Great plants and great memories at Great Dixter

A historic 1930s greenhouse brought back happy memories for nurseryman Ray Bates when he attended last weekend’s plant fair at Great Dixter near Northiam.

Mr Bates, who runs Rotherview Nursery at Hastings with his wife Wendy, recalled that his grandfather Sam Relf was propagation foreman at the town’s Alexandra Park greenhouse in the 1950s. 

Mr Bates, who had a stall at the event, said: “Our nursery brochure features the greenhouse. We’re pleased to support the greenhouse project which is aiming to bring this glasshouse back to its former glory.”

His memories were prompted when greenhouse volunteers also set up a stall at the fair organised by Great Dixter Charitable Trust. Greenhouse volunteer Adrian Penfold said charity’s stall featured perennials, vegetables, herbs, cacti, succulents, house plants, plus cotton bags being sold to help support the restoration project.

The charity held a successful fund-raising campaign last year called Let’s Raise the Roof when supporters and a generous anonymous sponsor gave thousands of pounds to put a permanent roof on the structure. Carpenter Jason Wright, from Westfield, has started work to repair  the greenhouse’s wooden frame and restore metal glazing bars to support reinforced glass panels. Follow the restoration project’s progress via www.our-greenhouse.org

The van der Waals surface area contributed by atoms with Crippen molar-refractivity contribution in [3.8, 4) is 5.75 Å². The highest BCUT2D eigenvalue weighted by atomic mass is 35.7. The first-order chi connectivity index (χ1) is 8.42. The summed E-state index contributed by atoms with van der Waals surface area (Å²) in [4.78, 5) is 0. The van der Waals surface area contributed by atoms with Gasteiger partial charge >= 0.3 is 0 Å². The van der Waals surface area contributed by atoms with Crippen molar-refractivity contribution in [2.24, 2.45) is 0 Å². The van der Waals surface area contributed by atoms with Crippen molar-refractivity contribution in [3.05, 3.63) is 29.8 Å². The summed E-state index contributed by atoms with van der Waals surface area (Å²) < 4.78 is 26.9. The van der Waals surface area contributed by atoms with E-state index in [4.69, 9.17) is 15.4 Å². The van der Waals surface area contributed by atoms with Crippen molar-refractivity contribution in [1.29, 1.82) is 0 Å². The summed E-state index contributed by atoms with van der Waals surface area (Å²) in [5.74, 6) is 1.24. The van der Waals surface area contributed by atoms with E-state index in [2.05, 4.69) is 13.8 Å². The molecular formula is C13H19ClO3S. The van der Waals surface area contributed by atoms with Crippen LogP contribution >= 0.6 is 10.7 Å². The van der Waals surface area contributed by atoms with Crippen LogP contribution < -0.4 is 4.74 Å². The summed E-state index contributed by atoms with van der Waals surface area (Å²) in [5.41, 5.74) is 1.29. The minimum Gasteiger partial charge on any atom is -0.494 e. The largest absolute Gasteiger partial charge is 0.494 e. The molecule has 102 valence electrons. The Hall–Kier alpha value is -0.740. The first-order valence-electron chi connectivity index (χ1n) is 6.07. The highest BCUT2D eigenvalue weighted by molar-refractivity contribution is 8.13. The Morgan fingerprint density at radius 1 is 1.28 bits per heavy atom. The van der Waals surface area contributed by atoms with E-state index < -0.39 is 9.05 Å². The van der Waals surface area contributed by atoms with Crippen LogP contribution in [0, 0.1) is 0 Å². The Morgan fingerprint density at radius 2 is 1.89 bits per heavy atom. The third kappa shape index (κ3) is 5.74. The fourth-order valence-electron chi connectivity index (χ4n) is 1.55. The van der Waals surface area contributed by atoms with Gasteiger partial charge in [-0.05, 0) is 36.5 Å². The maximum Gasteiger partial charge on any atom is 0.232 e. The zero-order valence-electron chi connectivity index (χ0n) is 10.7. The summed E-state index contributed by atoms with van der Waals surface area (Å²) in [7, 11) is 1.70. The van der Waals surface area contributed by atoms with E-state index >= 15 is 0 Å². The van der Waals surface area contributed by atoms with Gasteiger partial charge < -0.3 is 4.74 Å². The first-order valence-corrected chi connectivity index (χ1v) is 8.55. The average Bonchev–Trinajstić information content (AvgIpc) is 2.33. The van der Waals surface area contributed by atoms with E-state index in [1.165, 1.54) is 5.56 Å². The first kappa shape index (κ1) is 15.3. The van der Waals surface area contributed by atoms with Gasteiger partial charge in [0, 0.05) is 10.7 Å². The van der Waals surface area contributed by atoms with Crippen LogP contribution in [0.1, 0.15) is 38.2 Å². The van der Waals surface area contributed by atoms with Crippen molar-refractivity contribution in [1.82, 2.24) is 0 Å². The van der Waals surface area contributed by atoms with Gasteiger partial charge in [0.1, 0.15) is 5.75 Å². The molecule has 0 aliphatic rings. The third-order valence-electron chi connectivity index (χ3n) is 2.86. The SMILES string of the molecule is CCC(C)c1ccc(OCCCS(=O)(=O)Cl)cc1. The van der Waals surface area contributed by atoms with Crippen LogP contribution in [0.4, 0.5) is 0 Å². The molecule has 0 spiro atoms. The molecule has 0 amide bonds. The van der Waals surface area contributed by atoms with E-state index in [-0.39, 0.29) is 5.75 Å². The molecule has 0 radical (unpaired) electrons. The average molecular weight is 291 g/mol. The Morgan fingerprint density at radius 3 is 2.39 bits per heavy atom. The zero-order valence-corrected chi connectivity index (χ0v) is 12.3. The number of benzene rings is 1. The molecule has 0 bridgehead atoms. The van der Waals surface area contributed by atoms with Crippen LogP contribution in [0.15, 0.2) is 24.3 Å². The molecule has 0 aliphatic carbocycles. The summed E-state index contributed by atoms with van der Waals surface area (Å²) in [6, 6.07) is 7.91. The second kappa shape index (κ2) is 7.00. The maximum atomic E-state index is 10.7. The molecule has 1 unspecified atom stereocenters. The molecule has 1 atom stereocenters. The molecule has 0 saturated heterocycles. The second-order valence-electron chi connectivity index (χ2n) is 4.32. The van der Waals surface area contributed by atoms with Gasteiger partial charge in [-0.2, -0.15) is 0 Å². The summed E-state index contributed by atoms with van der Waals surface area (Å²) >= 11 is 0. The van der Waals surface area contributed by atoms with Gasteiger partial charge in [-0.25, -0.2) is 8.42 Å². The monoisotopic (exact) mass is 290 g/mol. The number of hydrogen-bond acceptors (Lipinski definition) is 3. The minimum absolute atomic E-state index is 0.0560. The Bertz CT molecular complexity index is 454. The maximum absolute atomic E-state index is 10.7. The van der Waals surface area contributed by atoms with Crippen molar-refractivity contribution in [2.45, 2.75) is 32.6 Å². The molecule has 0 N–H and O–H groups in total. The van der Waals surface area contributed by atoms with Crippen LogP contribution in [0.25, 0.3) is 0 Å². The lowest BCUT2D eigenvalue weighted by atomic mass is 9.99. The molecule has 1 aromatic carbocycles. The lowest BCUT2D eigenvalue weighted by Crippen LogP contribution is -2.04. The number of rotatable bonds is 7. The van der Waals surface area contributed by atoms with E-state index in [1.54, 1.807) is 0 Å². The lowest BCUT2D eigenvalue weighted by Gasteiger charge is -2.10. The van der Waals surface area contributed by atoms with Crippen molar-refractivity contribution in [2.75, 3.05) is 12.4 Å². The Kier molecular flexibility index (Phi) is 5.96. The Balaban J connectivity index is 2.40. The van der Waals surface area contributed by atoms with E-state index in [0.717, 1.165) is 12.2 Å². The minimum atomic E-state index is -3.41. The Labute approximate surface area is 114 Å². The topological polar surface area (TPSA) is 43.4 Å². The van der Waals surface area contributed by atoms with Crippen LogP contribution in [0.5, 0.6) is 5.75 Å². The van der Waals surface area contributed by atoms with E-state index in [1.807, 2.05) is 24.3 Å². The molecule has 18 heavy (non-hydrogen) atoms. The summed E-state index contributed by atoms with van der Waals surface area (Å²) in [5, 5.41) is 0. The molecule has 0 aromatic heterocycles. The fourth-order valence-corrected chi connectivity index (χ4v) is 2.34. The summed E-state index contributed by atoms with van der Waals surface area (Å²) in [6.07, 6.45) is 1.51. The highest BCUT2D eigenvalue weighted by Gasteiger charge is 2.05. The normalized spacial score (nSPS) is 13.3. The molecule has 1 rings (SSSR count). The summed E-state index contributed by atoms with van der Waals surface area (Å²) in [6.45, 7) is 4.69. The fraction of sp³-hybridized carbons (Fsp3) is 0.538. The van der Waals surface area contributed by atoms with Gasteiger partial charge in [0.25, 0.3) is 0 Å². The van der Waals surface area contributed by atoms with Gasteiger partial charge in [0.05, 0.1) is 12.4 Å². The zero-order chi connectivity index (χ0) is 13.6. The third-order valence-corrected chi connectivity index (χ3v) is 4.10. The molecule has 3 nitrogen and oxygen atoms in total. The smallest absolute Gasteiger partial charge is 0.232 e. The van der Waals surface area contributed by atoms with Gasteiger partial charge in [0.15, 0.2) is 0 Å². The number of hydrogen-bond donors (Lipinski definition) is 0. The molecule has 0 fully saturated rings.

Last weekend’s fair, normally held in the spring and autumn, was the first summer one organised by the trust which runs the house’s grounds as a centre for high-quality, cottage style gardening.

The trust’s Christopher Lloyd Bursary Fund, named after the late owner of Great Dixter, raises money via its fairs to fund grants for students to learn horticultural skills at the centre. Stall holders donate 10 per cent of their proceeds to the fund.

Linda Jones, from the Friends of Great Dixter, said visitor numbers were down on Saturday because of the Wimbledon tennis finals and bad weather, but Sunday saw streams of people arriving to browse and buy plants and shrubs from 21 stalls. An additional stall was run by the Young Propagators Society which aims to share knowledge about plant propagation techniques.

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